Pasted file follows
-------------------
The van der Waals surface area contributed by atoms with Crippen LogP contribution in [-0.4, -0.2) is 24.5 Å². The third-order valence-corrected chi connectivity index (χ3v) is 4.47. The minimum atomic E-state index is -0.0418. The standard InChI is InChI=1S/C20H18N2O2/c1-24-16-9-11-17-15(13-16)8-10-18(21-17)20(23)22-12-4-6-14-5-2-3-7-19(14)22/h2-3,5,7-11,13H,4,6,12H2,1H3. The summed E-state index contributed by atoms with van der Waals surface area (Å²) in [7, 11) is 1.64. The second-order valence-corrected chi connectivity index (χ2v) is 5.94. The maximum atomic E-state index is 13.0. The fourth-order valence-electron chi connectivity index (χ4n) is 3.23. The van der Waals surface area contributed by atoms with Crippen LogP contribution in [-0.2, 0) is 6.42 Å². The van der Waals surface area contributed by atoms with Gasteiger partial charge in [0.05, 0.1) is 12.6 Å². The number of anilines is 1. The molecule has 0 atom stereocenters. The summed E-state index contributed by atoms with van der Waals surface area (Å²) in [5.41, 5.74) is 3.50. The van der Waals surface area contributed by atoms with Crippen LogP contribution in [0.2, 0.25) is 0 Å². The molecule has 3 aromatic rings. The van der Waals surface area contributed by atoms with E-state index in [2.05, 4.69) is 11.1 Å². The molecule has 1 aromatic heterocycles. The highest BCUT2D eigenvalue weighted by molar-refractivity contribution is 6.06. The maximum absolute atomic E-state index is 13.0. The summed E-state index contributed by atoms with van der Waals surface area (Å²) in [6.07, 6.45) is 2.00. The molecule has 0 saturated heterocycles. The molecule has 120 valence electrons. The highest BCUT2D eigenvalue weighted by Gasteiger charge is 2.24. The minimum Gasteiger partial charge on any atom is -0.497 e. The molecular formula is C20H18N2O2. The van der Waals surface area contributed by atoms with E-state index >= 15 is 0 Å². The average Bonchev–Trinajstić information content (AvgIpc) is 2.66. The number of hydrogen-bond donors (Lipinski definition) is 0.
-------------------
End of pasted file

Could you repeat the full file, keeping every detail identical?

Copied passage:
The van der Waals surface area contributed by atoms with Crippen LogP contribution in [-0.4, -0.2) is 24.5 Å². The third-order valence-corrected chi connectivity index (χ3v) is 4.47. The minimum atomic E-state index is -0.0418. The standard InChI is InChI=1S/C20H18N2O2/c1-24-16-9-11-17-15(13-16)8-10-18(21-17)20(23)22-12-4-6-14-5-2-3-7-19(14)22/h2-3,5,7-11,13H,4,6,12H2,1H3. The summed E-state index contributed by atoms with van der Waals surface area (Å²) in [7, 11) is 1.64. The second-order valence-corrected chi connectivity index (χ2v) is 5.94. The maximum atomic E-state index is 13.0. The fourth-order valence-electron chi connectivity index (χ4n) is 3.23. The van der Waals surface area contributed by atoms with Crippen LogP contribution in [-0.2, 0) is 6.42 Å². The van der Waals surface area contributed by atoms with Gasteiger partial charge in [0.05, 0.1) is 12.6 Å². The number of anilines is 1. The molecule has 0 atom stereocenters. The summed E-state index contributed by atoms with van der Waals surface area (Å²) in [5.41, 5.74) is 3.50. The van der Waals surface area contributed by atoms with Crippen LogP contribution in [0.2, 0.25) is 0 Å². The molecule has 3 aromatic rings. The van der Waals surface area contributed by atoms with E-state index in [2.05, 4.69) is 11.1 Å². The molecule has 1 aromatic heterocycles. The highest BCUT2D eigenvalue weighted by molar-refractivity contribution is 6.06. The maximum absolute atomic E-state index is 13.0. The summed E-state index contributed by atoms with van der Waals surface area (Å²) in [6.07, 6.45) is 2.00. The molecule has 0 saturated heterocycles. The molecule has 120 valence electrons. The highest BCUT2D eigenvalue weighted by Gasteiger charge is 2.24. The minimum Gasteiger partial charge on any atom is -0.497 e. The molecular formula is C20H18N2O2. The van der Waals surface area contributed by atoms with E-state index >= 15 is 0 Å². The average Bonchev–Trinajstić information content (AvgIpc) is 2.66. The number of hydrogen-bond donors (Lipinski definition) is 0.